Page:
Apple steps up wireless charging efforts with new acquisition

By

AirPower
Apple is stepping up its focus on wireless charging.
Photo: Apple

Apple has acquired New Zealand-based wireless charging systems company PowerbyProxi, the company has confirmed.

Although no financial details of the deal have been revealed, Dan Riccio, Apple’s senior vice president of hardware engineering, called the acquisition a “great addition as Apple works to create a wireless future.”

PowerbyProxi was founded in 2007 with the goal of developing technology that lets users charge their mobile devices without having to plug them in. Among its most notable products is modular wireless power system Proxi-Module. The company employs around 55 staff and holds more than 300 patents relating to wireless charging.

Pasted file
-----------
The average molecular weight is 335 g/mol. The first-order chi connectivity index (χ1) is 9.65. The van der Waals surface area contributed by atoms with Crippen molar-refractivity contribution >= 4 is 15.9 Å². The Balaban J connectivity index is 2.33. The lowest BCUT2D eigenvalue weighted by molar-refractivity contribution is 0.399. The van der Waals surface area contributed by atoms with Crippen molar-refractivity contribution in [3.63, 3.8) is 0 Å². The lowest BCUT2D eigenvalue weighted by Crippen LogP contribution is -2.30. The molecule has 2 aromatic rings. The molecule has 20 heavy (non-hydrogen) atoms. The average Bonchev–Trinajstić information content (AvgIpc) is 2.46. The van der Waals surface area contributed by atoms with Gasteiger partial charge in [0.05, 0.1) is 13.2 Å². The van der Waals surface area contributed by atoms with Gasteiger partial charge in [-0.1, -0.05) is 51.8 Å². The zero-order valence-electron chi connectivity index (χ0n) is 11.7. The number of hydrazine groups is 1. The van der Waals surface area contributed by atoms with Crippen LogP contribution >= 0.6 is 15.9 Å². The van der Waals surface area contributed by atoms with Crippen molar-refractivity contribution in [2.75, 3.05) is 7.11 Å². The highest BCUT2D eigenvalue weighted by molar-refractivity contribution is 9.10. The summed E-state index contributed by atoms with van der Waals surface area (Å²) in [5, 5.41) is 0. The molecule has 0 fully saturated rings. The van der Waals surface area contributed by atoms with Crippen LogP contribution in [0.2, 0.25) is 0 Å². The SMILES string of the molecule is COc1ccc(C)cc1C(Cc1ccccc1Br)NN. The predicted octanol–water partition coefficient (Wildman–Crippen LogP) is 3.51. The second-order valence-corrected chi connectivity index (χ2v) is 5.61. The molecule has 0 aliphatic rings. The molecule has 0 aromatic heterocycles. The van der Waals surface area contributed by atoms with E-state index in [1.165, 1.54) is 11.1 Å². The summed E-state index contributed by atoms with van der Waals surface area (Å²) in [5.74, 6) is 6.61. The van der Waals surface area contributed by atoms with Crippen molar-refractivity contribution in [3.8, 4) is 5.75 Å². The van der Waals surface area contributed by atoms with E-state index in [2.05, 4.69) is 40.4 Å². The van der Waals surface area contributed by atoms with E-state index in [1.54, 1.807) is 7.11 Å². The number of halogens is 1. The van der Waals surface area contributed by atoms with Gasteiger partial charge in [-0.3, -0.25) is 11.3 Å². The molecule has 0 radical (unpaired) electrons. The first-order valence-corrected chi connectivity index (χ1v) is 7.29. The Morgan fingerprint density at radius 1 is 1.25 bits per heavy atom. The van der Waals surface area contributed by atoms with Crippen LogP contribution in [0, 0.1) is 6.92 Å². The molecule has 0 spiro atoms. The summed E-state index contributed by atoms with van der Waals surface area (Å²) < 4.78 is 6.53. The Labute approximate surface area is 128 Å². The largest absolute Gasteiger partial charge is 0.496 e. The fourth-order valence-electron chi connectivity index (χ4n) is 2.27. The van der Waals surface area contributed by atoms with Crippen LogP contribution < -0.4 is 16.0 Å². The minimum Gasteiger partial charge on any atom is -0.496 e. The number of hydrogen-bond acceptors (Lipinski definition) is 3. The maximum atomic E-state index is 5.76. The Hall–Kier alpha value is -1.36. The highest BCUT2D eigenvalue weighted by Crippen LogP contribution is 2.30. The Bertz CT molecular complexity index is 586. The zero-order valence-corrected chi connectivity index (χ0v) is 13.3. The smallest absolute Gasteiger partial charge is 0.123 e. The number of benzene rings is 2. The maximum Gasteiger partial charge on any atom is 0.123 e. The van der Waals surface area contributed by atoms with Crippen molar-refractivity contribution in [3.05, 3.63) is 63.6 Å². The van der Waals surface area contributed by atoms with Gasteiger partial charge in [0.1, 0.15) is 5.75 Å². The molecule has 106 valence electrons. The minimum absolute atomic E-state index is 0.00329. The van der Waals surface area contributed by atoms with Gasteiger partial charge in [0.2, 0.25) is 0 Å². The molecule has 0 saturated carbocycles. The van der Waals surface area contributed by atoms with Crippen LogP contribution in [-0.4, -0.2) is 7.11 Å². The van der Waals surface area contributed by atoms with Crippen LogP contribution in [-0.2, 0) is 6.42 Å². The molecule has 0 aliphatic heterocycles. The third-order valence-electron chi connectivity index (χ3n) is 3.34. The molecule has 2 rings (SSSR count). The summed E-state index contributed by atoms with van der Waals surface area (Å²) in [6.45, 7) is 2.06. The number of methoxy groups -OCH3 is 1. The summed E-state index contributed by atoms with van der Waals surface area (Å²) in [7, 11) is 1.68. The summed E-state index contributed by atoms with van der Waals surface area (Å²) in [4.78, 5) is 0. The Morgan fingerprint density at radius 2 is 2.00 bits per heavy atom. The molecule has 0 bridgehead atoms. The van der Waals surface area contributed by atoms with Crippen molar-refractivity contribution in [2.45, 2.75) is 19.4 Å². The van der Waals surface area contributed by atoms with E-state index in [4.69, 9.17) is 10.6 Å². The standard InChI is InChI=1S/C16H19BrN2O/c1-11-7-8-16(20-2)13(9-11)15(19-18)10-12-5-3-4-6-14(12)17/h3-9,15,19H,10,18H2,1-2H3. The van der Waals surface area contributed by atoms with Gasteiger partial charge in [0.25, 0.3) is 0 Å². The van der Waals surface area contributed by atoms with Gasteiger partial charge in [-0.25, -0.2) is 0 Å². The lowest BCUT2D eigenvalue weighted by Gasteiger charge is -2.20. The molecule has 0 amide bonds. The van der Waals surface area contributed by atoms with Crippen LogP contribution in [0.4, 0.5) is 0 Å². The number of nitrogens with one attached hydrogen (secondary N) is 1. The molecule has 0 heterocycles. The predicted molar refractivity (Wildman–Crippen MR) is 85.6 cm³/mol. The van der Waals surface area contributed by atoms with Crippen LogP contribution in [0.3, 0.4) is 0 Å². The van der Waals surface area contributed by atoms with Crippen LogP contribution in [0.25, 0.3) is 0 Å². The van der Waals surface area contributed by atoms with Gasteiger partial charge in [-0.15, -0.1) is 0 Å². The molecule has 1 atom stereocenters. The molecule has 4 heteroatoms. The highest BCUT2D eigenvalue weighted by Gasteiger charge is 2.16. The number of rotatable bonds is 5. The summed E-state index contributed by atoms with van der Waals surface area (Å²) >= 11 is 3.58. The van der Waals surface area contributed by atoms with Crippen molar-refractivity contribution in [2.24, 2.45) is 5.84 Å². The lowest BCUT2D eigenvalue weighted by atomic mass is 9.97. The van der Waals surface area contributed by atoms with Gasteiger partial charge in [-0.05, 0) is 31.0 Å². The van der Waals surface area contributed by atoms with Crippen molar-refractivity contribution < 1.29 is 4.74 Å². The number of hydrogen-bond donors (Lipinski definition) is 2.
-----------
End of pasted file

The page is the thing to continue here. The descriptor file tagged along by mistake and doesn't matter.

Apple has said that PowerbyProxi will remain located in Auckland, New Zealand, although we guess there’s the possibility that employees of the company could wind up in Cupertino in the near future.

Apple’s wireless charging ambitions

Although other rival smartphone makers like Samsung have been using wireless charging for years, Apple only introduced it this year with the new iPhone handsets.

Originally, many analysts and Apple watchers were expecting Apple to use a special wireless charging technology that would use 5GHz radio frequency signals, coupled with beam-forming, to delivery completely wireless charging, without the need for special pads. However, for whatever reason, this didn’t happen and Apple confirmed that it would adopt the Qi wireless charging standard when the company joined the Wireless Power Consortium, the group behind Qi technology earlier in 2017.

In 2018, Apple will introduce its own wireless Qi charging pad, although no pricing or exact release date has yet been announced. Unlike other wireless charging solutions, Apple’s AirPower tech can charge your iPhone X, Apple Watch Series 3 and AirPods all on the same spot. For more on wireless charging and its various pros and cons, check out our handy guide here.

Source: Stuff.co.nz